My friend, Olivia, called on New Year’s Eve. She wanted to tell me about her upcoming surgery, January twenty-third.
“Did you receive my Christmas card?” I queried.
“Why do you ask?”
“I included a St. Peregrine prayer booklet,” I said. “He’s a true wonder worker.” Then I proceeded to tell her what had happened a few Saturdays back.
For at least three weeks, I’d been having serious abdominal cramping. Sometimes it was off and on throughout the day; other times, constant.
Being a worry wort, my imagination knows no bounds; so I’d been in search-and-find mode on the internet, looking at sites— the Mayo Clinic, WebMD and others— I’ve come to trust. I’d feel okay about what I’d read, but I’d still wonder… and be concerned.
Still, I hate going to the doctor; so I always put it off as a last resort. I hate to take meds for anything since they irritate my stomach and abdomen. I don’t do well with over-the-counter drugs either, so it’s quite a conundrum especially when I have no choice but to bite the bullet and take something prescribed.
Father Ralph’s homily
Sharing all this with Olivia, I then said, “So I was lying in bed, the room dark and perfect for focusing on just one prayer. I remembered, as I often do, Father Ralph’s homily regarding St. Peregrine’s powerful intercessions.”
Yes, the good God Almighty has indeed done wondrous deeds. [Moreover,] since he is as the Bible tells us— the same, yesterday, today, and forever— we can expect to see, to experience, and many times to be part of, his miraculous delivering power in our lives and the lives of those that are very near and dear to us. It’s an ongoing testimony to the reality of God and to the truth of his word.
[With] the St. Peregrine novena, I’ve seen ongoing miracles [but] you must have faith to believe and expect God to do what no one else can do.
God is real. Miracles are real. God [doesn’t play favorites]. [He’s] bigger than any problem you could possibly face or endure. He said, “Call upon me in the day of trouble, and I will answer you and show you marvelous things you know not of” (transcribed audio; Lanoux, 2010).
“What I recalled most about Father Ralph’s homily as I lay in pain,” I continued, “was that I didn’t need to be present before St. Peregrine’s first-class relic at Stella Maris to state my petition. I remembered the story Father told about little Cooper from Victoria, Texas.”
“Father, we’ve got a problem…. [My] twenty-one-month-old grandson… can’t walk, [and] the doctors can’t figure out why.”
I said, “Bend over now. Touch your ankles, [and] we will pray. There’s no distance in prayer. God’s a healer. He’s not dead; he’s alive.”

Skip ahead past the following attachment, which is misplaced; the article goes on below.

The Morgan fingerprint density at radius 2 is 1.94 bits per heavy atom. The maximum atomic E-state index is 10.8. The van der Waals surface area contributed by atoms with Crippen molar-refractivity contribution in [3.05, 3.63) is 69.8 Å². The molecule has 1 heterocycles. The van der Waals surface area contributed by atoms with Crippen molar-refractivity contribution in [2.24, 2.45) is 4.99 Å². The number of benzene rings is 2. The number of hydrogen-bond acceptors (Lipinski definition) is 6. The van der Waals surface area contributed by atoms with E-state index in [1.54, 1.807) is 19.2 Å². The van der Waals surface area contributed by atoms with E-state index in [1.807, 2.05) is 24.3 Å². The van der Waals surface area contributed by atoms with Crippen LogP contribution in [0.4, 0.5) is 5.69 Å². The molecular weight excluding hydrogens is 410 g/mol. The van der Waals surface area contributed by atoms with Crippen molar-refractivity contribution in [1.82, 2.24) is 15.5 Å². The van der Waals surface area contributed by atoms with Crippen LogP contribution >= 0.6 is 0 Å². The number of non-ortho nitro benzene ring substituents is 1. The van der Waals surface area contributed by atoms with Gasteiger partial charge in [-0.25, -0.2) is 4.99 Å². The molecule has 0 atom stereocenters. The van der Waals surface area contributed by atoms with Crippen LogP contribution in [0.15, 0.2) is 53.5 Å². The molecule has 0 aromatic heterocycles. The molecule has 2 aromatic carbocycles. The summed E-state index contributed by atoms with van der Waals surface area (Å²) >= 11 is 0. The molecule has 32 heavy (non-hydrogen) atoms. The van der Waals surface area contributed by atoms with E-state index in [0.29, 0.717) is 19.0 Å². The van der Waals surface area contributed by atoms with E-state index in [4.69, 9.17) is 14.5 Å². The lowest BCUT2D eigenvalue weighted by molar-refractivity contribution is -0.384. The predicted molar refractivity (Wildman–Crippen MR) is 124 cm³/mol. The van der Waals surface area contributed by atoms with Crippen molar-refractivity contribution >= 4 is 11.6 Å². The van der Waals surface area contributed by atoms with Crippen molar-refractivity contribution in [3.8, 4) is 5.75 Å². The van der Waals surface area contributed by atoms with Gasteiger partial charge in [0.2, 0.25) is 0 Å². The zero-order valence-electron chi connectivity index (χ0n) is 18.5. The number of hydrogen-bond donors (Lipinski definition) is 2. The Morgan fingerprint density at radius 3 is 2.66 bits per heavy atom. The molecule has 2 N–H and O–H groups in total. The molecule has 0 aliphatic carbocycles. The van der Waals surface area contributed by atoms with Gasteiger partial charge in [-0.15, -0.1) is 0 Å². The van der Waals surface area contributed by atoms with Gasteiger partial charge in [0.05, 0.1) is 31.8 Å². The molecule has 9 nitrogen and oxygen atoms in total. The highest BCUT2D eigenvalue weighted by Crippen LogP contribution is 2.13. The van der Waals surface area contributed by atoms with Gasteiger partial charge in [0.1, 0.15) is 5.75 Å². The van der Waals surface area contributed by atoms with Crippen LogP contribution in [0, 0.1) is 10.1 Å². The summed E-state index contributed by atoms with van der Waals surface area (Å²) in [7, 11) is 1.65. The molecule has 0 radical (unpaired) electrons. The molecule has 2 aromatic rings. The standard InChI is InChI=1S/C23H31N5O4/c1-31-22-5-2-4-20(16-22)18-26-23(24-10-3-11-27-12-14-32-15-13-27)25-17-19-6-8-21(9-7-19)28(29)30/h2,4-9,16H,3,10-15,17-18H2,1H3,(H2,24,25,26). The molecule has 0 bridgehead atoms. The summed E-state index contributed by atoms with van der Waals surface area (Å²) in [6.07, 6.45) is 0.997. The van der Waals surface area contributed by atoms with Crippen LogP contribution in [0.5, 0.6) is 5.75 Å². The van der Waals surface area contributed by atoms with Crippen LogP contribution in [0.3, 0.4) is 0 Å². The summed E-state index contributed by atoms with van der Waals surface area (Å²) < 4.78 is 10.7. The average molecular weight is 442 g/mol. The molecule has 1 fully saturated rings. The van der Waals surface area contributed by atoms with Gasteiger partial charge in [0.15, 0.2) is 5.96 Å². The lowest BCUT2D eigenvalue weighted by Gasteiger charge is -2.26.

I don’t know what I prayed. I just prayed.
A week or two later, [the grandfather called]. He [was] ecstatic.
“I went to a family gathering for my son,” [he told me], “and little Cooper was there. He was running all over. You can’t keep up with him!”
[The grandparents brought Cooper] to the chapel. I hadn’t [met] Cooper [until then]. At the end of Mass, I had [the grandfather] give that little testimonial.
“As I lay in bed that night, I prayed. Mentally, silently, I focused on the words with resolve.
St. Peregrine, I’ve had this terrible pain for weeks now and I’m scared. It could be nothing serious, but I’m still concerned. If it’s God’s will that I should be healed, then please help me.
“And you’re not going to believe this, Olivia. The moment I reached the period at the end of my visualized sentence, the pain was gone! I haven’t had any more abdominal discomfort since then. Isn’t that amazing?!! Father’s words, ‘There’s no distance in prayer,’ empowered me to ask for healing. And I got it! So this is why I sent you the prayer booklet.”
“I’ll most certainly read the leaflet,” Olivia said enthusiastically. “In fact, my sister called to remind me about the prayer shawl she’d sent some time back. She insisted that I cover myself with it. The prayer blanket ministry she belongs to made it, so I’m going to use that, too.”
We talked and laughed a while longer before we hung up the phone. I assured Olivia that I’ll be at the hospital to keep her husband, George, and the others company the afternoon of the surgery; and she, in turn, told me that she feels “positively about everything.” She also said that she’ll petition St. Peregrine for healing.
Prayers to St. Peregrine
A novena offering… We thank you, heavenly Father, for the Church’s constant blessing upon the beautiful custom of invoking special saints for special needs.
In St. Peregrine we honor a powerful helper in certain bodily ailments and afflictions. May his prayerful and loving intercession, added to our own prayers, obtain for us the special graces for which we plead during these nine days of prayer.
As we begin our novena, please accept it as our filial offering of worship to you, almighty and merciful Father. In rendering homage to your holy ones, it is you, Father, whose favors and blessings we seek. Through Christ our Lord. Amen.
Daily novena… Heavenly Father, we thank you for giving us St. Peregrine as patron of persons suffering from cancer, foot ailments, or any incurable disease.
May he unite his prayers to our own. May he intercede before the throne of grace for all persons now suffering and afflicted.